A Covid-19 payment holiday may – but shouldn’t – mess with your credit record. Here’s how to check
- Payment holidays or extended payment deals on debt granted due to the Covid-19 disaster shouldn't mess with your credit record and ability to get more debt in future – unless the credit provider gets things wrong.
- You can check your own credit record for free to make sure that hasn't happened.
- Debt collectors say they're in discussions with credit bureaus about a system to be notified about people on UIF support, so they are not pursued for payment, but the bureaus aren't commenting yet.
- For more stories go to www.BusinessInsider.co.za.
If you have applied for and been granted a payment holiday, or extended payment terms, on any debt due to the Covid-19 disaster, that shouldn't reflect poorly on your credit record – if everybody does their jobs properly.
But it is possible that banks and other credit providers may not properly communicate such arrangements to credit bureaus, which may then flag you for non-payment, making it harder or more expensive to get debt in future.
So it is probably worth checking your credit record, just in case.
Lenders and credit bureaus are working together to make sure that such special arrangements "are correctly reflected on the credit bureau and that consumer profiles are not unduly negatively affected," South Africa's credit bureaus said in a joint statement via the Credit Bureau Association (CBA) in response to questions from Business Insider South Africa.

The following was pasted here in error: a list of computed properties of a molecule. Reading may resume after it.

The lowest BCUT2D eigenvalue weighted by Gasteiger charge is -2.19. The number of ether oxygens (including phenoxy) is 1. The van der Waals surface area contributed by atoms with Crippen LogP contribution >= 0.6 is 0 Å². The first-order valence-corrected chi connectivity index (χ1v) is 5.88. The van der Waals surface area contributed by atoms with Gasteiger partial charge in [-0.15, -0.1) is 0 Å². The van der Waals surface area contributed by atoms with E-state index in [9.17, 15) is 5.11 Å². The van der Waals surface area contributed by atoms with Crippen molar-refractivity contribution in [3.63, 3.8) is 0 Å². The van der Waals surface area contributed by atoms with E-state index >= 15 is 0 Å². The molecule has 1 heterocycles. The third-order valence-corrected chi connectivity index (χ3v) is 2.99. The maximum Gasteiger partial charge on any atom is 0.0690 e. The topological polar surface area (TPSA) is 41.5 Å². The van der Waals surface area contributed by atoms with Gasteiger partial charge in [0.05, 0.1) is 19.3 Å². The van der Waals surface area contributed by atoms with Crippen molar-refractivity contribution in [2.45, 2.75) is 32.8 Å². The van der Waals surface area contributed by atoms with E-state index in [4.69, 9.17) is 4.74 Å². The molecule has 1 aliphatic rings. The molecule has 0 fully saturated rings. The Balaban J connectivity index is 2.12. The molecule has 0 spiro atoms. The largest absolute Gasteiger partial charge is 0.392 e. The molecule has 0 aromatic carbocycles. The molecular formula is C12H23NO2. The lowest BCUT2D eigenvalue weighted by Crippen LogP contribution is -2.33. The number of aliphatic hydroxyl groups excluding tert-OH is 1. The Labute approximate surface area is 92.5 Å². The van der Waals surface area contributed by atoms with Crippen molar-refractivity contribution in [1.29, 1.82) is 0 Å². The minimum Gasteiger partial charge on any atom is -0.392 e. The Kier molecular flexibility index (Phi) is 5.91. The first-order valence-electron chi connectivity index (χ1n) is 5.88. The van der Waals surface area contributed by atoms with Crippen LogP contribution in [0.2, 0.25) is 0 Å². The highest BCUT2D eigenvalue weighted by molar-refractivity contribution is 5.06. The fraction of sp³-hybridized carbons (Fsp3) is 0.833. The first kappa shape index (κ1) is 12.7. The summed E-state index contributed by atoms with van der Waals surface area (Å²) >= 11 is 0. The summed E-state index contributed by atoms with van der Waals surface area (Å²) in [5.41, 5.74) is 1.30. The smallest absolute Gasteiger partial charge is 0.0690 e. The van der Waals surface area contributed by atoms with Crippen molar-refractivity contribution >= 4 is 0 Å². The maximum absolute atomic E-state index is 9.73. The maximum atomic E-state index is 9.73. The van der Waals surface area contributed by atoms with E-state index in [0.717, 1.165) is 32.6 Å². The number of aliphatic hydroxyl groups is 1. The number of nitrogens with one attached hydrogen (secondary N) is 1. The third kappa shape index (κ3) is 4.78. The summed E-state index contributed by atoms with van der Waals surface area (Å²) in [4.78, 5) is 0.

"Credit bureaus have conducted an impact analysis on the variables that make up score cards and affect consumer scores. We have found, provided that credit providers correctly submit data to the credit bureaus for any payment holidays/extended terms provided in terms of Covid-19... consumer credit scores should not be impacted."
But that depends on the lenders using a set of "data submission guidelines".
For those who do not have arrangements in place there may also be hope, of at last not having debt collectors pursue them immediately.
There are "discussions to mark any person who is receiving UIF or other state assistance which will also allow debt collectors to know beforehand not to contact those individuals," said Andries Cornelius CEO of the Council For Debt Collectors.
South Africa's credit bureaus, via the CBA did not respond to questions on that initiative.
While debt collection was not classified as an essential service alongside many others in the financial world – in what appeared to be a deliberate government effort to keep debt collectors from knocking on doors in the short term – they may operate on a work-from-home basis.
But that may have inadvertently blocked some South Africans from being able to access coronavirus-related relief on their debt.
In order to access the vast majority of schemes on payment holidays, reducing payments, and other concessions, borrowers must be in good standing on their accounts. Those who are classified as in arrears or as non-payers, must first make payment arrangements to clear their records before they can apply for Covid-19 relief.
And that is not always possible, said Cornelius. Once debt-collection proceedings are initiated, the bank or other lender hands over files and information to the debt collector. Those clients of the debt collectors "are no longer actively involved in the process, nor do they necessarily have all the information". A consumer who phones up a bank may be referred to the debt collector – and the debt collector can be hard to reach, or may not be able to access files stored at an office,
Meanwhile, a negative credit listing – whether accurate and up to date or not – could be trouble for both lender and borrower down the line.
Credit bureaus "expect scores to deteriorate over time as the economy takes strain and further consumer default positions emerge," they said through the CBA this week.
That could cause technical problems.
"Extending credit to an individual with a listing could very well be considered as reckless lending which in turn is punished by the National Credit Regulator," said Cornelius.
Here's were you can check your credit record, as a first step to fixing any errors in it:
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